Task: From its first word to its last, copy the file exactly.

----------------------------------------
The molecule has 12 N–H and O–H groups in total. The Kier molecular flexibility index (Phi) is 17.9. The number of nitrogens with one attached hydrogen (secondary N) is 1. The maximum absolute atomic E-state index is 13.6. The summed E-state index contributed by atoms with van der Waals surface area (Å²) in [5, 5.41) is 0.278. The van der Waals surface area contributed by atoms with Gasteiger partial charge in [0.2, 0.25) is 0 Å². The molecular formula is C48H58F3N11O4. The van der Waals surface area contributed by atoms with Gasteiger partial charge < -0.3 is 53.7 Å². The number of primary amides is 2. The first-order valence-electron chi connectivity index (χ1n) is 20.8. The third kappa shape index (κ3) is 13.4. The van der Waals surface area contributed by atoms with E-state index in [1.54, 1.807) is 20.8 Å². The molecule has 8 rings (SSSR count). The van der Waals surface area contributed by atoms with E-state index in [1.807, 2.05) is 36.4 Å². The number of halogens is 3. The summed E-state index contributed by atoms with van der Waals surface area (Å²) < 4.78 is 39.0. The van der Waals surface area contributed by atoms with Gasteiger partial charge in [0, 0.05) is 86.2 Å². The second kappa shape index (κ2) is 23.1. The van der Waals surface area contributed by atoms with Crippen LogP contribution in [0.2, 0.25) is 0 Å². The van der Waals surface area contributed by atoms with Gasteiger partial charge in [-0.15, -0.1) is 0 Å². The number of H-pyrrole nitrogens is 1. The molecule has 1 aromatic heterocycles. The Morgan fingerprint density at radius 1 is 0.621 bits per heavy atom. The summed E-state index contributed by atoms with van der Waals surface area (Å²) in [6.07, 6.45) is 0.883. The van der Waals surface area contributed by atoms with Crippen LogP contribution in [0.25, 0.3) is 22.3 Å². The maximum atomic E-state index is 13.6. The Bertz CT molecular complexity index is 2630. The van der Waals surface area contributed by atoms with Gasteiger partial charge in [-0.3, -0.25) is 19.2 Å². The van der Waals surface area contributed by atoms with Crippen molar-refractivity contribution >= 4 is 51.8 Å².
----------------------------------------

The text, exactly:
The molecule has 12 N–H and O–H groups in total. The Kier molecular flexibility index (Phi) is 17.9. The number of nitrogens with one attached hydrogen (secondary N) is 1. The maximum absolute atomic E-state index is 13.6. The summed E-state index contributed by atoms with van der Waals surface area (Å²) in [5, 5.41) is 0.278. The van der Waals surface area contributed by atoms with Gasteiger partial charge in [0.2, 0.25) is 0 Å². The molecular formula is C48H58F3N11O4. The van der Waals surface area contributed by atoms with Gasteiger partial charge < -0.3 is 53.7 Å². The number of primary amides is 2. The first-order valence-electron chi connectivity index (χ1n) is 20.8. The third kappa shape index (κ3) is 13.4. The van der Waals surface area contributed by atoms with E-state index in [1.54, 1.807) is 20.8 Å². The molecule has 8 rings (SSSR count). The van der Waals surface area contributed by atoms with E-state index in [1.807, 2.05) is 36.4 Å². The number of halogens is 3. The summed E-state index contributed by atoms with van der Waals surface area (Å²) < 4.78 is 39.0. The van der Waals surface area contributed by atoms with Gasteiger partial charge in [0, 0.05) is 86.2 Å². The second kappa shape index (κ2) is 23.1. The van der Waals surface area contributed by atoms with Crippen LogP contribution in [0.2, 0.25) is 0 Å². The van der Waals surface area contributed by atoms with Gasteiger partial charge in [-0.15, -0.1) is 0 Å². The number of H-pyrrole nitrogens is 1. The molecule has 1 aromatic heterocycles. The Morgan fingerprint density at radius 1 is 0.621 bits per heavy atom. The summed E-state index contributed by atoms with van der Waals surface area (Å²) in [6.07, 6.45) is 0.883. The van der Waals surface area contributed by atoms with Crippen LogP contribution in [0.25, 0.3) is 22.3 Å². The maximum atomic E-state index is 13.6. The Bertz CT molecular complexity index is 2630. The van der Waals surface area contributed by atoms with Gasteiger partial charge in [-0.3, -0.25) is 19.2 Å². The van der Waals surface area contributed by atoms with Crippen molar-refractivity contribution >= 4 is 51.8 Å².